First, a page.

Far-flung business: Making all the right moves

Business these days is in a nomadic mood, and as companies pursue the lowest costs they are ending up in some pretty unlikely places
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The Independent Online

They don't do things by halves in the States. Whether it is cars, burgers or waistlines, Americans like to think bigger.

So when James Johnson decided that California was not the best location for his wireless antenna technology company, Vortis Technologies, he didn't check out the new development in the next town. He didn't venture into neighbouring states like Nevada or Oregon and see what they had to offer. He didn't even take a trip to New York and see if the buzz of the Big Apple better suited his company. No. Johnson decided that the best location for his fledgling business was 5,000 miles away in Scotland. And so in July 2005, he moved the company - and his family - to Glasgow.

"We chose Scotland for a number of reasons. First, there's a strong electronics sector here, so we could hook into a good supply base of local design and manufacture; secondly, the overheads are lower; and thirdly, because it is a smaller market, it is easier for us to stand out and build a higher profile," says Johnson.

Silicon Valley to Glasgow might be extreme, but Johnson and his company are proof of the business benefits to be gained by relocating your business to a more favourable location.

Its recruitment costs and property costs are lower. Since moving to Scotland with three employees, Vortis Technologies has grown to 10 staff and Johnson envisages employing up to 60 within two years. It has also been able to tap into around £300,000 of investment through a seed funding round led by investment agency Scottish Enterprise.

Relocation doesn't have to be international to be worthwhile, though. The benefits of moving within the UK can be just as tangible. According to Douglas Clark, a director at location consultancy Tenon Techlocate, the key factors that drive business relocations are labour force, transport and communication, industry expertise and property. All the costs of these factors can vary a lot from one part of the country to another.

"Companies are under constant pressure to get best value and part of that analysis has to include the question, are we in the best location for what we do? Whether in terms of customers, suppliers or costs," says Clark.

Labour costs in areas of Yorkshire, for example, can be up to 30 per cent cheaper than in south-east England. Property savings, too, can be considerable. Prime office space in Sheffield city centre is around £19 per square foot; in Inverness, it can be as low as £4; compared to the £45 per square foot and upwards regularly paid in London.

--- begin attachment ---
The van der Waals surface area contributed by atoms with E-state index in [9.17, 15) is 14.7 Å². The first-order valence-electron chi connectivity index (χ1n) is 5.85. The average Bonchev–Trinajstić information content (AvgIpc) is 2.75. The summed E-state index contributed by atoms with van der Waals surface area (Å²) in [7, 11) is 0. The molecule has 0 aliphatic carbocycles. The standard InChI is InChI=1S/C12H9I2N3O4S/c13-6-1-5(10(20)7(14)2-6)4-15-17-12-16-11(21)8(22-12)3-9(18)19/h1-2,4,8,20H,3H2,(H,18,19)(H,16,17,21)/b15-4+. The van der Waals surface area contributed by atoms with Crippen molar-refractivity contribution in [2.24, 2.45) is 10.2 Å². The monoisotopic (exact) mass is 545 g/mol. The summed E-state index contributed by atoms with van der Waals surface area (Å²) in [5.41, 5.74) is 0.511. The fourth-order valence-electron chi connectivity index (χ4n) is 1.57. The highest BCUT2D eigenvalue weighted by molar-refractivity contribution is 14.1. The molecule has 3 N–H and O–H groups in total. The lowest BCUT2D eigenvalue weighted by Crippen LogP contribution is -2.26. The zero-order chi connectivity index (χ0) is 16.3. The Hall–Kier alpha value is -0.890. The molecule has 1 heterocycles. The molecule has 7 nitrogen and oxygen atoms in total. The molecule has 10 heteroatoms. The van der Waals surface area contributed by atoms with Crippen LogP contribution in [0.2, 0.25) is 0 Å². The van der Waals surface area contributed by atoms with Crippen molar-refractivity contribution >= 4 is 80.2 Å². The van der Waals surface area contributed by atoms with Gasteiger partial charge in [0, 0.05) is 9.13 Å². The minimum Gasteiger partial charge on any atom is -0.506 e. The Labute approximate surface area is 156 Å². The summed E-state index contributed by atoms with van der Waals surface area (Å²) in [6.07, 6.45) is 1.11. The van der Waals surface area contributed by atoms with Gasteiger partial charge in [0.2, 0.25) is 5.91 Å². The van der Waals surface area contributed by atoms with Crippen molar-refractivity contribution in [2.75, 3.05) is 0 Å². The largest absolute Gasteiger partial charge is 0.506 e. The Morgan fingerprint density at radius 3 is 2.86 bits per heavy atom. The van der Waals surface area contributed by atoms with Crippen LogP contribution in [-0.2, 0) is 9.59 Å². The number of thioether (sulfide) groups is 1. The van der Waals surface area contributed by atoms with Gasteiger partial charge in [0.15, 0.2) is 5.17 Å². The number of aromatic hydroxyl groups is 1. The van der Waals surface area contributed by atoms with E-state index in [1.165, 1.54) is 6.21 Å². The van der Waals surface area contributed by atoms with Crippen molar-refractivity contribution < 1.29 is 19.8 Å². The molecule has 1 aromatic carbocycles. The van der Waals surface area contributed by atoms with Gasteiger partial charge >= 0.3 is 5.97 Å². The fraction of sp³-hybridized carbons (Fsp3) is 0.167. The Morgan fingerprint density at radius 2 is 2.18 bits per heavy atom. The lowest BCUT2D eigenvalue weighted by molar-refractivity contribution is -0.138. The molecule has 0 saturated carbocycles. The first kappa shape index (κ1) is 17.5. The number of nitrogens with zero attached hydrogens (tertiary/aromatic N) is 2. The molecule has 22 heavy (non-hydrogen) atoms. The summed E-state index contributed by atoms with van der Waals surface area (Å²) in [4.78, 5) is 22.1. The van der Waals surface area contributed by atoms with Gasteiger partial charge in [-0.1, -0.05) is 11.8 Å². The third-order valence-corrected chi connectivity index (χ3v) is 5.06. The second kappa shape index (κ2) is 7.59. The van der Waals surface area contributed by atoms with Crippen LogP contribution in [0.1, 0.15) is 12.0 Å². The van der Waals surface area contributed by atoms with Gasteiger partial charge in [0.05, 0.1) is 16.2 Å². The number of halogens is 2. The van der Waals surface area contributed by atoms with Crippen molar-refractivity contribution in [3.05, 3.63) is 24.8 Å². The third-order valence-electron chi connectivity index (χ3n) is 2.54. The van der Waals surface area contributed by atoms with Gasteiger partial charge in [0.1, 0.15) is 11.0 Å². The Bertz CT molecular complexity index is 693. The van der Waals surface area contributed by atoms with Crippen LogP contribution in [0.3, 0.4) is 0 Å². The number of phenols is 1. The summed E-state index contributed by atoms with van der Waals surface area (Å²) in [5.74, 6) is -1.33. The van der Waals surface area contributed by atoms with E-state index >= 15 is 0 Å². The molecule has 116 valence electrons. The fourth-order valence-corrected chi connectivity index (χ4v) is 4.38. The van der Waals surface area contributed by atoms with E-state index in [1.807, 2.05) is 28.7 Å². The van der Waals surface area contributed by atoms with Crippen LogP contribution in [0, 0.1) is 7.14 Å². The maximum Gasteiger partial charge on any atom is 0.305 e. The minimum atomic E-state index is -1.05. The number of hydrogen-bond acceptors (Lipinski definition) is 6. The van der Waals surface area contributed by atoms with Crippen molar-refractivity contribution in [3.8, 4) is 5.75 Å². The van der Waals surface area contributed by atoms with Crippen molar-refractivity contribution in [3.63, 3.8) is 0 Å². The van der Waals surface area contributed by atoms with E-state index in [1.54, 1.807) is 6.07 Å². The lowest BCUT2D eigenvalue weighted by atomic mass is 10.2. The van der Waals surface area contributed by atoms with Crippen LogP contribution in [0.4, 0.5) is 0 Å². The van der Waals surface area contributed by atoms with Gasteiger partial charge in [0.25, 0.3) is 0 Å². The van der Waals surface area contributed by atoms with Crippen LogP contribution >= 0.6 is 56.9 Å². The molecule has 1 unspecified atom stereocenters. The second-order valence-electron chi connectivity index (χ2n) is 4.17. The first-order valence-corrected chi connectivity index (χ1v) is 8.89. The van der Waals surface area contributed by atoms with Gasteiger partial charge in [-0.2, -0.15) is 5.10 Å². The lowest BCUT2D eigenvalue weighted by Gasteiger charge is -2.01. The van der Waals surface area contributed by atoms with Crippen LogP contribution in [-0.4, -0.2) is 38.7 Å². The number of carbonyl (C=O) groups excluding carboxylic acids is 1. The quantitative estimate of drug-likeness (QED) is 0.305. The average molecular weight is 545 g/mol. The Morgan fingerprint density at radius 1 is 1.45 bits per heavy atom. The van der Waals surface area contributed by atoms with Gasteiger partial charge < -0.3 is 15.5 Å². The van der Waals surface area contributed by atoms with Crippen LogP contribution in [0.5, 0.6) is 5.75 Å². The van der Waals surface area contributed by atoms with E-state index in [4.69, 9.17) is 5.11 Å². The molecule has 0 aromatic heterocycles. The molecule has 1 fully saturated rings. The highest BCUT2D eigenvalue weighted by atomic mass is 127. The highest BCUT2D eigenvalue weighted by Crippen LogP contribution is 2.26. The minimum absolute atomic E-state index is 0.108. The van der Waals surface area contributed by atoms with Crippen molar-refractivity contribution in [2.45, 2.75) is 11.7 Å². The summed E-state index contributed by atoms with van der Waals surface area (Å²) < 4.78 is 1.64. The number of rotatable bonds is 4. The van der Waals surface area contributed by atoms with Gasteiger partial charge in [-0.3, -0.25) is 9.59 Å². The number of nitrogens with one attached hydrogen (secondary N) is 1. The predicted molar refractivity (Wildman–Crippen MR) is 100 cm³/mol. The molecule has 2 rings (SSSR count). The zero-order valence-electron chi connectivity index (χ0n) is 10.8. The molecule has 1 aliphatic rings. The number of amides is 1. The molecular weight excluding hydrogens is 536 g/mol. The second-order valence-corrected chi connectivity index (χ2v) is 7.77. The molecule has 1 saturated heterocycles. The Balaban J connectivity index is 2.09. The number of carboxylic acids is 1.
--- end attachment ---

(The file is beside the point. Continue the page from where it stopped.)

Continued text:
Apart from costs, factors such as local industry expertise, supply chains, customer base and transport infrastructure can all make a big difference. It was the desire to be nearer the supply routes of its Dutch supplier that persuaded HM Plant, a distributor of excavator equipment, to move 320 miles from Somerset to Hebburn, just outside Newcastle, in 2004. Chairman John Jones says "our new base is easily accessible from the docks, on a high quality development. The A1(M) is easily accessible, which provides a quick link to Scotland and the rest of England, and Newcastle has the eighth largest airport in the UK. There is also a major rail station on the east coast mainline, so we feel we've got all aspects of travel and transportation covered."

Clark says an increasing number of companies, like HM Plant and Vortis Technologies, are recognising that the location of their business is a variable cost that can change like any other. It makes good businesses sense, he says, to regularly assess whether that cost is appropriate for any given location.

"The process often starts through necessity. A company has outgrown its premises or they are not modern enough. They decide to move and start looking to see what is available locally. But crucially, once the decision to move is taken, they realise that there is huge range of relocation opportunities all over the UK, and that if they are going to move, they should move to the best place, not just the nearest," says Clark.

All roads lead to Rotherham

In South Yorkshire, the traditional metal-bashing foundries and steel-making plants may have closed down, but in their place has developed one of Europe's leading advanced engineering and metals clusters. Centred on the 100-acre Advanced Manufacturing Park (AMP) in Rotherham, it is hi-tech manufacturing hub to rival any in Europe, and one which is attracting businesses from all over the UK.

Excited by the proximity of such niche expertise, Dr Graham Cooley, chief executive of hi-tech metals processor Metalysis, moved his business from Cambridge to Rotherham in 2005.

"There is a strategy to develop the materials, metals and advanced manufacturing sector in South Yorkshire and we fit into that perfectly. I didn't know the area before we moved here, but nowhere else in the country can match the expertise and understanding of the metals industry. It has the right skills, the right partners, and the right end users for our business," he says.

Metalysis had very specific property needs, requiring a massive 1.5 megawatts of power. It spent a year working with local development agencies Sheffield First and Rotherham Investment and Development Office (RIDO) before finally finding something suitable - a former telecommunications switch centre. Cooley says that such a building just wouldn't have existed in his former base of Cambridge.

"If our business had been in pharmaceuticals, electronics or chemicals, we probably would have stayed in Cambridge. But as we are in metals, it made a lot of sense to move to South Yorkshire," says Cooley.

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